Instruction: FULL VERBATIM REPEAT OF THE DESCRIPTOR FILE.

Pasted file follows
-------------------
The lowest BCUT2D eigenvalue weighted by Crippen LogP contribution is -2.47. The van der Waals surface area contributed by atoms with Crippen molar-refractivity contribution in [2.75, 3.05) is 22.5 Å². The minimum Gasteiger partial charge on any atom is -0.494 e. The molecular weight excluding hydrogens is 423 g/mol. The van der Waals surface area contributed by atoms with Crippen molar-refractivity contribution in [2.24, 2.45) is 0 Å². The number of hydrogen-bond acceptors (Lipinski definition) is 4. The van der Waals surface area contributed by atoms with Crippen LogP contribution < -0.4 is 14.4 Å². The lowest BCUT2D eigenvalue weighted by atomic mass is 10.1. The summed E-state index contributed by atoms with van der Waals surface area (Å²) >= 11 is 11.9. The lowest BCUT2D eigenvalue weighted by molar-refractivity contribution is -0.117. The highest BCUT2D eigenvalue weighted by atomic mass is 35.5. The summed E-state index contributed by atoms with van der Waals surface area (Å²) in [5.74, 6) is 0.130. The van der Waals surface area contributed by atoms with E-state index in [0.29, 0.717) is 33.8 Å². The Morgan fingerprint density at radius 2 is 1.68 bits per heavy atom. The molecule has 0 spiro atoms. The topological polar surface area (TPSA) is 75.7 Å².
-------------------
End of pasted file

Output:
The lowest BCUT2D eigenvalue weighted by Crippen LogP contribution is -2.47. The van der Waals surface area contributed by atoms with Crippen molar-refractivity contribution in [2.75, 3.05) is 22.5 Å². The minimum Gasteiger partial charge on any atom is -0.494 e. The molecular weight excluding hydrogens is 423 g/mol. The van der Waals surface area contributed by atoms with Crippen molar-refractivity contribution in [2.24, 2.45) is 0 Å². The number of hydrogen-bond acceptors (Lipinski definition) is 4. The van der Waals surface area contributed by atoms with Crippen LogP contribution < -0.4 is 14.4 Å². The lowest BCUT2D eigenvalue weighted by atomic mass is 10.1. The summed E-state index contributed by atoms with van der Waals surface area (Å²) >= 11 is 11.9. The lowest BCUT2D eigenvalue weighted by molar-refractivity contribution is -0.117. The highest BCUT2D eigenvalue weighted by atomic mass is 35.5. The summed E-state index contributed by atoms with van der Waals surface area (Å²) in [5.74, 6) is 0.130. The van der Waals surface area contributed by atoms with E-state index in [0.29, 0.717) is 33.8 Å². The Morgan fingerprint density at radius 2 is 1.68 bits per heavy atom. The molecule has 0 spiro atoms. The topological polar surface area (TPSA) is 75.7 Å².